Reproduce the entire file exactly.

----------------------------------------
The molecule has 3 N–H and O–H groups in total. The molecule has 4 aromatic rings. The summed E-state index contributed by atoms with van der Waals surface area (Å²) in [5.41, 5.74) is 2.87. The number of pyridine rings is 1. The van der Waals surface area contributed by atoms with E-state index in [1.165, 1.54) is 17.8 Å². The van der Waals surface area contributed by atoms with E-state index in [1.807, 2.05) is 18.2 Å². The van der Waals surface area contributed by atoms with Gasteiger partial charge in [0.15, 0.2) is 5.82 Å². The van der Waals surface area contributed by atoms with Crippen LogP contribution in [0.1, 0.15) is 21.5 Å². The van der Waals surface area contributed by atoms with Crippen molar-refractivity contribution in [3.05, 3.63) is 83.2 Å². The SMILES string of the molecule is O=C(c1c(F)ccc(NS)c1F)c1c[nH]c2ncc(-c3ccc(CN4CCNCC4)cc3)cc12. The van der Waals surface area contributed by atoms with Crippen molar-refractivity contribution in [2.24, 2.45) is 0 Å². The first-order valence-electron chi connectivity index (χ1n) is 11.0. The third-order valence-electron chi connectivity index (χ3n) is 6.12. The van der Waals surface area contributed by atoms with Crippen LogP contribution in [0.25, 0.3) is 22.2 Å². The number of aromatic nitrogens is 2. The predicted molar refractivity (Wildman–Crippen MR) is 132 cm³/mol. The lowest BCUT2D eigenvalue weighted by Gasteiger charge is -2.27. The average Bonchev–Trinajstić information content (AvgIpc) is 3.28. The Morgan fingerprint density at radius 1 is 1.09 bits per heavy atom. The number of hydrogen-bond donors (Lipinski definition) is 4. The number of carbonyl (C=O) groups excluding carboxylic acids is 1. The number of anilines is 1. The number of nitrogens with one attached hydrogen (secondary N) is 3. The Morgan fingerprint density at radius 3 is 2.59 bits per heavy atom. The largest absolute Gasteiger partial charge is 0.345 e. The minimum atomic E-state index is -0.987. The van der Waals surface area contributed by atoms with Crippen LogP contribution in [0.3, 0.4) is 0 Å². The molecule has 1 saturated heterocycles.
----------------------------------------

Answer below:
The molecule has 3 N–H and O–H groups in total. The molecule has 4 aromatic rings. The summed E-state index contributed by atoms with van der Waals surface area (Å²) in [5.41, 5.74) is 2.87. The number of pyridine rings is 1. The van der Waals surface area contributed by atoms with E-state index in [1.165, 1.54) is 17.8 Å². The van der Waals surface area contributed by atoms with E-state index in [1.807, 2.05) is 18.2 Å². The van der Waals surface area contributed by atoms with Gasteiger partial charge in [0.15, 0.2) is 5.82 Å². The van der Waals surface area contributed by atoms with Crippen LogP contribution in [0.1, 0.15) is 21.5 Å². The van der Waals surface area contributed by atoms with Crippen molar-refractivity contribution in [3.05, 3.63) is 83.2 Å². The SMILES string of the molecule is O=C(c1c(F)ccc(NS)c1F)c1c[nH]c2ncc(-c3ccc(CN4CCNCC4)cc3)cc12. The van der Waals surface area contributed by atoms with Crippen molar-refractivity contribution in [2.24, 2.45) is 0 Å². The first-order valence-electron chi connectivity index (χ1n) is 11.0. The third-order valence-electron chi connectivity index (χ3n) is 6.12. The van der Waals surface area contributed by atoms with Crippen LogP contribution in [0.25, 0.3) is 22.2 Å². The number of aromatic nitrogens is 2. The predicted molar refractivity (Wildman–Crippen MR) is 132 cm³/mol. The lowest BCUT2D eigenvalue weighted by Gasteiger charge is -2.27. The average Bonchev–Trinajstić information content (AvgIpc) is 3.28. The Morgan fingerprint density at radius 1 is 1.09 bits per heavy atom. The number of hydrogen-bond donors (Lipinski definition) is 4. The number of carbonyl (C=O) groups excluding carboxylic acids is 1. The number of anilines is 1. The number of nitrogens with one attached hydrogen (secondary N) is 3. The Morgan fingerprint density at radius 3 is 2.59 bits per heavy atom. The largest absolute Gasteiger partial charge is 0.345 e. The minimum atomic E-state index is -0.987. The van der Waals surface area contributed by atoms with Crippen LogP contribution in [0.3, 0.4) is 0 Å². The molecule has 1 saturated heterocycles.